Type of Publication: Journal article published
    PubMed ID: 19144482
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  • 10
    Keywords: APOPTOSIS ; CELLS ; IN-VITRO ; BLOOD ; CELL ; Germany ; INHIBITION ; DISEASE ; HEART ; PATIENT ; MACROPHAGES ; SERA ; treatment ; ACID ; GLUTATHIONE ; PLASMA ; DECREASE ; cholesterol ; LDL ; LIPOPROTEIN ; PERIPHERAL-BLOOD ; OXIDATION ; cysteine ; arteriosclerosis,risk factors in hyperlipidemia,glutathione in atherosclerosis,redox status as a ris ; CORONARY-ARTERY DISEASE ; HEART-DISEASE ; N-ACETYL-CYSTEINE ; SERUM LEVELS
    Abstract: Treatment of hyperlipidemic patients with the thiol compound N-acetyleysteine (NAC) was previously shown to cause a significant dose-related increase in the high-density lipoprotein (HDL) -cholesterol serum level, suggesting the possibility that its disease-related decrease may result from a diminished thiol concentration and/or thiol/disulfide redox status (REDST) in the plasma. We therefore investigated plasma thiol levels and REDST in normo-/byperlipidemic subjects with and without coronary heart disease (CHD). The thiol level, REDST, and amino acid concentrations in the plasma and intracellular REDST of peripheral blood mononuclear cells (PBMC) have been determined in 62 normo- and hyperlipidemic subjects. Thirty-three of these subjects underwent coronary angiography, because of clinical symptoms of CHD. All groups of hyperlipidemic patients under test and those normolipidemic individuals with documented coronary stenoses showed a marked decrease in plasma thiol concentrations, plasma and intracellular REDST of PBMCs, and a marked increase in plasma taurine levels. Individual plasma thiol concentrations and plasma REDST were strongly negatively correlated with the serum LDL-cholesterol and positively correlated with the serum HDL-cholesterol level. Together with the earlier report about the effect of NAC on the HDL-cholesterol serum level, our findings suggest strongly that lower HDL-cholesterol serum levels may result from a decrease in plasma thiol level and/or REDST possibly through an excessive cysteine, catabolism into taurine. (C) 2003 Elsevier Inc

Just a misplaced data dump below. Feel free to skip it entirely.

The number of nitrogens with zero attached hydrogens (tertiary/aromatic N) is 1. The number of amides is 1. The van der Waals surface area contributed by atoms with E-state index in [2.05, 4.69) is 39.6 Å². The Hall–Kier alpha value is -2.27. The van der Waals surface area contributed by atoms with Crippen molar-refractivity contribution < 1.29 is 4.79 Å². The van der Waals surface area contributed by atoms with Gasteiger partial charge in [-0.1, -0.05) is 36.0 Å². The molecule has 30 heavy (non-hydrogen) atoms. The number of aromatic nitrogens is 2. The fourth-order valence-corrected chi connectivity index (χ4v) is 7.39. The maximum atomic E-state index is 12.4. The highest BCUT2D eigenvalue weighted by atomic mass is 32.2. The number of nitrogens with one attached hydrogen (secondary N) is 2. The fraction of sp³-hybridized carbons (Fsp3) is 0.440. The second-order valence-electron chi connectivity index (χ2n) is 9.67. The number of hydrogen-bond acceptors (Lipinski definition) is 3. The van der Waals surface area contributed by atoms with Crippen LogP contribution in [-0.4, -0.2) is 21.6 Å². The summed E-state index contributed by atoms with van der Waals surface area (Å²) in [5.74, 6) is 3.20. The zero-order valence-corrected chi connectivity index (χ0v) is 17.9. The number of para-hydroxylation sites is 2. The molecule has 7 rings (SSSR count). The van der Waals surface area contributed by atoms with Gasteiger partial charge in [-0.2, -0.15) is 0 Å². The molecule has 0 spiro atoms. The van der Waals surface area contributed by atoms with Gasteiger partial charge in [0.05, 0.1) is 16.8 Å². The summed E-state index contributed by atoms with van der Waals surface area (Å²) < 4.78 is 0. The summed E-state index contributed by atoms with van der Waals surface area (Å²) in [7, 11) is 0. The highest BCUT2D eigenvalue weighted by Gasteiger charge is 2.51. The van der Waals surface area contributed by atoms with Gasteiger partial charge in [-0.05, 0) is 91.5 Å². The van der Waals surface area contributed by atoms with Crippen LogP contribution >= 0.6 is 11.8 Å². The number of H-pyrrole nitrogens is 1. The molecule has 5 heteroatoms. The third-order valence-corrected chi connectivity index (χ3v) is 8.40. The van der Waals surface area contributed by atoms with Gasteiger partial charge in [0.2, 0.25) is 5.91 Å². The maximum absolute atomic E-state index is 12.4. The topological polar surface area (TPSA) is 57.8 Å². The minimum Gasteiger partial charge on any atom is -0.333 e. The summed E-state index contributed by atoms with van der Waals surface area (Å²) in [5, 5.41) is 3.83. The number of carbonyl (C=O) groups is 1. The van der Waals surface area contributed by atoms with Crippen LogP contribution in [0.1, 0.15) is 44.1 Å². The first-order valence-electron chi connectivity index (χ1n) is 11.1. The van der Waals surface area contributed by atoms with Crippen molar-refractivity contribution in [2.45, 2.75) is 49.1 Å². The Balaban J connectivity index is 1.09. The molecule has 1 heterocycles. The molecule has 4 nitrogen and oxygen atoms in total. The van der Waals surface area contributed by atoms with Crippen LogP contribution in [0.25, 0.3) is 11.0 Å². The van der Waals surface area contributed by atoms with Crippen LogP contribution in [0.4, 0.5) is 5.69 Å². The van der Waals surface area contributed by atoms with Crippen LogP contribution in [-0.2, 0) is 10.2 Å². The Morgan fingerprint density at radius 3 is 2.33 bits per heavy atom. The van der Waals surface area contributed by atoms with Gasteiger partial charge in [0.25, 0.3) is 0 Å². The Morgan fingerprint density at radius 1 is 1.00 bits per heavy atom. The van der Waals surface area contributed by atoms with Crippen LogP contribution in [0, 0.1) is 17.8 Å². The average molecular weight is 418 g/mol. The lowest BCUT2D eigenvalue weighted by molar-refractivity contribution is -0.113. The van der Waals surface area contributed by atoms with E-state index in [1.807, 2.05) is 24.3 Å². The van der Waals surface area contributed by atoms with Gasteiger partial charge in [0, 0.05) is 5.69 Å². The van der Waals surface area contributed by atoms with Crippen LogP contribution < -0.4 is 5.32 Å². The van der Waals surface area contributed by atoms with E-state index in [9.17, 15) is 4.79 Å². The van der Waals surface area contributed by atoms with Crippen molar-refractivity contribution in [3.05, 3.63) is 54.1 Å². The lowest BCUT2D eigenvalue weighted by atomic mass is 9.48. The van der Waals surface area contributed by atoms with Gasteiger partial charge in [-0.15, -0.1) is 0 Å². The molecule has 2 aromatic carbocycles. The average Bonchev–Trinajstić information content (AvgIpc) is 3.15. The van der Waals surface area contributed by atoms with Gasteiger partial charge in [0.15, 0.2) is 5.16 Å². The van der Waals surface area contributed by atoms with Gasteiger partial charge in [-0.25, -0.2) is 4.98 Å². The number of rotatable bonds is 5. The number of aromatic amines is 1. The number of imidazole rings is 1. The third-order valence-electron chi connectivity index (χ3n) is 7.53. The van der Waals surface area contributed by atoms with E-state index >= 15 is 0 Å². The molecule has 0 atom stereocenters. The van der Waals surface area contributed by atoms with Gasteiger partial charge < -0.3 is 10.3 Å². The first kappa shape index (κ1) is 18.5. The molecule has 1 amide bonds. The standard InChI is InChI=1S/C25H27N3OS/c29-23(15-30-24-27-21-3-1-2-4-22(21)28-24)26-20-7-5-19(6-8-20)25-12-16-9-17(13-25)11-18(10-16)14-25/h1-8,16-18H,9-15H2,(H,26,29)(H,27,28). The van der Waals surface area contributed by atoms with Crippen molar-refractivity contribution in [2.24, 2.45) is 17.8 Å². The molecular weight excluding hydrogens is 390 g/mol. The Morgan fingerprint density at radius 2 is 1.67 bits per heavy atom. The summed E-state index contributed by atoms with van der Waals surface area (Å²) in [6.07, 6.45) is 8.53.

Type of Publication: Journal article published
    PubMed ID: 14607527